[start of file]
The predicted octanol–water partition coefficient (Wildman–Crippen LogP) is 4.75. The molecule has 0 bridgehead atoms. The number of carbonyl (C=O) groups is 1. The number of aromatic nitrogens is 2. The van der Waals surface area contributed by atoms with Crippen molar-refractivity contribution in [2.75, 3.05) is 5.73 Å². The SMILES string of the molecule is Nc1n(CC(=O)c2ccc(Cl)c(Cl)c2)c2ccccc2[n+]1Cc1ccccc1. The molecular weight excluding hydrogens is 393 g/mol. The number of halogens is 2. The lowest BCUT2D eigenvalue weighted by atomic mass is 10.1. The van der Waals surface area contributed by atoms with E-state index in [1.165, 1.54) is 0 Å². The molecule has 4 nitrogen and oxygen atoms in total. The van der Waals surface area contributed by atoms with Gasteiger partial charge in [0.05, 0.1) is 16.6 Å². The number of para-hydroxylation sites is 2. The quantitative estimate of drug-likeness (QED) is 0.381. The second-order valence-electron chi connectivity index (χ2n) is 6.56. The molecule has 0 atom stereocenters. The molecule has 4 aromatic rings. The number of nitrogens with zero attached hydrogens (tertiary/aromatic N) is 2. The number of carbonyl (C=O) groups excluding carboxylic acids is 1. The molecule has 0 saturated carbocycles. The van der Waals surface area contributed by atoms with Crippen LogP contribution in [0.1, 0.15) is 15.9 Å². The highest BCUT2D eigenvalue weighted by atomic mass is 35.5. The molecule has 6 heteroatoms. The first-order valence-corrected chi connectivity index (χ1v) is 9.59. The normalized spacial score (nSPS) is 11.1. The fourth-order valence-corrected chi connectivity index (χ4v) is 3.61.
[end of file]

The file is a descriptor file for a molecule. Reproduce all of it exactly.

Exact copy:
The predicted octanol–water partition coefficient (Wildman–Crippen LogP) is 4.75. The molecule has 0 bridgehead atoms. The number of carbonyl (C=O) groups is 1. The number of aromatic nitrogens is 2. The van der Waals surface area contributed by atoms with Crippen molar-refractivity contribution in [2.75, 3.05) is 5.73 Å². The SMILES string of the molecule is Nc1n(CC(=O)c2ccc(Cl)c(Cl)c2)c2ccccc2[n+]1Cc1ccccc1. The molecular weight excluding hydrogens is 393 g/mol. The number of halogens is 2. The lowest BCUT2D eigenvalue weighted by atomic mass is 10.1. The van der Waals surface area contributed by atoms with E-state index in [1.165, 1.54) is 0 Å². The molecule has 4 nitrogen and oxygen atoms in total. The van der Waals surface area contributed by atoms with Gasteiger partial charge in [0.05, 0.1) is 16.6 Å². The number of para-hydroxylation sites is 2. The quantitative estimate of drug-likeness (QED) is 0.381. The second-order valence-electron chi connectivity index (χ2n) is 6.56. The molecule has 0 atom stereocenters. The molecule has 4 aromatic rings. The number of nitrogens with zero attached hydrogens (tertiary/aromatic N) is 2. The number of carbonyl (C=O) groups excluding carboxylic acids is 1. The molecule has 0 saturated carbocycles. The van der Waals surface area contributed by atoms with Crippen LogP contribution in [0.1, 0.15) is 15.9 Å². The highest BCUT2D eigenvalue weighted by atomic mass is 35.5. The molecule has 6 heteroatoms. The first-order valence-corrected chi connectivity index (χ1v) is 9.59. The normalized spacial score (nSPS) is 11.1. The fourth-order valence-corrected chi connectivity index (χ4v) is 3.61.